More broadly, NATO’s strategic communications and digital diplomacy have not only become a critical site to respond to Russian misinformation, but also give an insight into the alliance’s priorities, in terms of both what it foregrounds and how it foregrounds it. The value of a gender perspective here is crucial for understanding just who NATO’s public diplomacy reaches, and NATO had made significant inroads into challenging the very gendered reception of its communications in recent years, partnering with the celebrity Angelina Jolie to reach ‘new’ audiences of women through the reception of Jolie’s visit in popular culture (Wright and Bergman Rosamond, 2021). Yet, we see a return to a narrative of NATO as a ‘muscular military power’, with far less attention paid to the human stories underpinning the war, particularly the voices of Ukrainian women and their agency, or a concern with how to reach beyond audiences primarily interested in military power.

These silences are surprising given that NATO has its own in-house expertise on the WPS agenda through the Special Representative on WPS, a high-level position established to advise Secretary General Jens Stoltenberg with a seat at the North Atlantic Council. Yet, instead of utilising this expertise, the WPS agenda has not appeared in any of Stoltenberg’s briefings following the numerous high-level meetings and summits that NATO has held in response to the war. As a minimum, space should be provided on the agenda of these meetings for the Special Representative to provide a briefing on WPS agenda concerns in line with NATO’s own policies.

NATO also has the tools at its disposal to utilise the WPS agenda to support a more inclusive response to the war. For example, the NATO Civil Society Advisor Panel (CSAP) on the WPS agenda established in 2014 provides a space for discussion with civil society based in member states, those on the receiving end of NATO operations and partner states, including representation in Ukraine. The CSAP has enabled NATO to build relationships with civil society actors, many of whom have not readily engaged with the alliance due to its political-military purpose. This is therefore an important consultative mechanism through which NATO could reach out to Ukrainian civil society in order to ensure that the voices of Ukrainian women are heard. There are also repercussions of not doing so for the alliance, including perpetuating a perception that the CSAP exists solely in an instrumental capacity to legitimise NATO’s WPS work. Ukrainian civil society has reached out to NATO, including through an open letter signed by a group of 93 Ukrainian CSOs in early March asking NATO ‘to close the skies’ (Transparency International Ukraine, 2022), but without success.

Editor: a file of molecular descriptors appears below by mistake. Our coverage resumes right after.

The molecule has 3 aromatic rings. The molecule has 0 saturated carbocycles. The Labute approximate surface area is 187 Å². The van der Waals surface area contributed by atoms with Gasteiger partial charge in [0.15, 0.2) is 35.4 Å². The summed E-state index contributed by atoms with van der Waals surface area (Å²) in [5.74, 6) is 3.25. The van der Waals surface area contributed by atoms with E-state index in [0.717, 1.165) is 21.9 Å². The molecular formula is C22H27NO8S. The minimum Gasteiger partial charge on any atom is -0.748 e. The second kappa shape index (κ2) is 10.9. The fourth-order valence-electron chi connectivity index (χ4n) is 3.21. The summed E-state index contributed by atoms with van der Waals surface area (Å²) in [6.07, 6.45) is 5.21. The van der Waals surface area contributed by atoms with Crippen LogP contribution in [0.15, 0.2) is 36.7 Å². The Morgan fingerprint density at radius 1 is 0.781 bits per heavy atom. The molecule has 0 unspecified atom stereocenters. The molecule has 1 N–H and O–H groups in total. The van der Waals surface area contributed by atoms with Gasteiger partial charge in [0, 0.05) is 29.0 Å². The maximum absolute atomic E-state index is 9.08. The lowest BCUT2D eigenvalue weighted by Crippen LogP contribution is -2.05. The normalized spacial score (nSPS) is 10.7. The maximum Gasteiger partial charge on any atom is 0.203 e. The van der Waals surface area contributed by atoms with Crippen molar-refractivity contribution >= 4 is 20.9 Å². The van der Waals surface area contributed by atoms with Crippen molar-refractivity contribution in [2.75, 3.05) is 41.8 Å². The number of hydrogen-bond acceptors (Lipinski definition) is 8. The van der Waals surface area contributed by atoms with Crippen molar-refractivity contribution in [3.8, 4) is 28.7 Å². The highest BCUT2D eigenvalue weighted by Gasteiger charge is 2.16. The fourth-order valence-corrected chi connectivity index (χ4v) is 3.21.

In 2019, NATO Secretary General Jens Stoltenberg stated that ‘Gender equality is an integral part of all NATO policies, programmes and projects’ (NATO, 2019). Nevertheless, the response to the war in Ukraine by NATO, its members and its partners, many of whom have championed the WPS agenda, draws attention to what many feminists had feared: the disjuncture between the rhetoric and the reality of the global commitment to the WPS agenda. This is despite the fact that NATO has the demonstrable ability and expertise to fully integrate and utilise the WPS agenda. NATO’s silence on the WPS agenda in Ukraine risks undermining its wider work on the agenda and puts at risk the possibility of a lasting and inclusive peace reflective of the whole of Ukrainian society. It also calls attention to the limits of a militarised understanding of the WPS agenda, such as that championed by NATO, which places the agenda in jeopardy of instrumentalisation and ultimately redundancy.

Author biography

Katharine A. M. Wright is Senior Lecturer in International Politics at Newcastle University. She has published extensively on NATO’s engagement with the Women, Peace and Security agenda, including her co-authored monograph: NATO, Gender and the Military: Women Organising from Within (Routledge, 2019).

Conflict of interest

The author declares that there is no conflict of interest.


Katharine A.M. WrightNewcastle University, UK